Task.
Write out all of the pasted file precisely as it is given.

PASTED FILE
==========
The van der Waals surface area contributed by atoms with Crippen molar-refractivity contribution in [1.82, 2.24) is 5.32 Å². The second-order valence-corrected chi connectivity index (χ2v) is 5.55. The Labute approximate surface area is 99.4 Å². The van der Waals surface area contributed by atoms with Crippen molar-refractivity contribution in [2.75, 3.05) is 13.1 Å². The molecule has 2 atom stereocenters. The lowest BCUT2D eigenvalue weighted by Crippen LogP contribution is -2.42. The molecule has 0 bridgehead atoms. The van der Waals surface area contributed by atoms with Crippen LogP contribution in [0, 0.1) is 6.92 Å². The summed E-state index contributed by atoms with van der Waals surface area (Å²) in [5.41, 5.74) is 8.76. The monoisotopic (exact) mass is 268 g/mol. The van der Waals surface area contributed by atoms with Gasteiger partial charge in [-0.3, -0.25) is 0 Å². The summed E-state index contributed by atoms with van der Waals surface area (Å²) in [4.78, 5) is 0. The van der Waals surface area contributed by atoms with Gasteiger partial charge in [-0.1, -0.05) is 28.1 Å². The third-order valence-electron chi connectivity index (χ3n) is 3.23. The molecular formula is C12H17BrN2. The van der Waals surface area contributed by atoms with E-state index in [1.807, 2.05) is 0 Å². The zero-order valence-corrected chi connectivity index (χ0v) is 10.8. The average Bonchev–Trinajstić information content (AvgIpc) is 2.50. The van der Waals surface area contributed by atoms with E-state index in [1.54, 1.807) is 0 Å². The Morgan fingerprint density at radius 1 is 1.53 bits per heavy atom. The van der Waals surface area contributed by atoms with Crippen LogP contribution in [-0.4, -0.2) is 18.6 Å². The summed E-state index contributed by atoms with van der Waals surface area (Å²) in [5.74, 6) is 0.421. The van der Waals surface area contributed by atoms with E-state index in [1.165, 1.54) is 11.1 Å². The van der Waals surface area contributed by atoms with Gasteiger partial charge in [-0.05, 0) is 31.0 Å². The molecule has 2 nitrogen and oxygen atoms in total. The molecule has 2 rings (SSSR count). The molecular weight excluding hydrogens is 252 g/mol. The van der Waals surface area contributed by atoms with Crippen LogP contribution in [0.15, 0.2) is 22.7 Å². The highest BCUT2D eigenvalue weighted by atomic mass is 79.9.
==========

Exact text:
The van der Waals surface area contributed by atoms with Crippen molar-refractivity contribution in [1.82, 2.24) is 5.32 Å². The second-order valence-corrected chi connectivity index (χ2v) is 5.55. The Labute approximate surface area is 99.4 Å². The van der Waals surface area contributed by atoms with Crippen molar-refractivity contribution in [2.75, 3.05) is 13.1 Å². The molecule has 2 atom stereocenters. The lowest BCUT2D eigenvalue weighted by Crippen LogP contribution is -2.42. The molecule has 0 bridgehead atoms. The van der Waals surface area contributed by atoms with Crippen LogP contribution in [0, 0.1) is 6.92 Å². The summed E-state index contributed by atoms with van der Waals surface area (Å²) in [5.41, 5.74) is 8.76. The monoisotopic (exact) mass is 268 g/mol. The van der Waals surface area contributed by atoms with Gasteiger partial charge in [-0.3, -0.25) is 0 Å². The summed E-state index contributed by atoms with van der Waals surface area (Å²) in [4.78, 5) is 0. The van der Waals surface area contributed by atoms with Gasteiger partial charge in [-0.1, -0.05) is 28.1 Å². The third-order valence-electron chi connectivity index (χ3n) is 3.23. The molecular formula is C12H17BrN2. The van der Waals surface area contributed by atoms with E-state index in [1.807, 2.05) is 0 Å². The zero-order valence-corrected chi connectivity index (χ0v) is 10.8. The average Bonchev–Trinajstić information content (AvgIpc) is 2.50. The van der Waals surface area contributed by atoms with E-state index in [1.54, 1.807) is 0 Å². The Morgan fingerprint density at radius 1 is 1.53 bits per heavy atom. The van der Waals surface area contributed by atoms with Crippen LogP contribution in [-0.4, -0.2) is 18.6 Å². The summed E-state index contributed by atoms with van der Waals surface area (Å²) in [5.74, 6) is 0.421. The van der Waals surface area contributed by atoms with E-state index in [1.165, 1.54) is 11.1 Å². The van der Waals surface area contributed by atoms with Gasteiger partial charge in [-0.05, 0) is 31.0 Å². The molecule has 2 nitrogen and oxygen atoms in total. The molecule has 2 rings (SSSR count). The molecular weight excluding hydrogens is 252 g/mol. The van der Waals surface area contributed by atoms with Crippen LogP contribution in [0.15, 0.2) is 22.7 Å². The highest BCUT2D eigenvalue weighted by atomic mass is 79.9.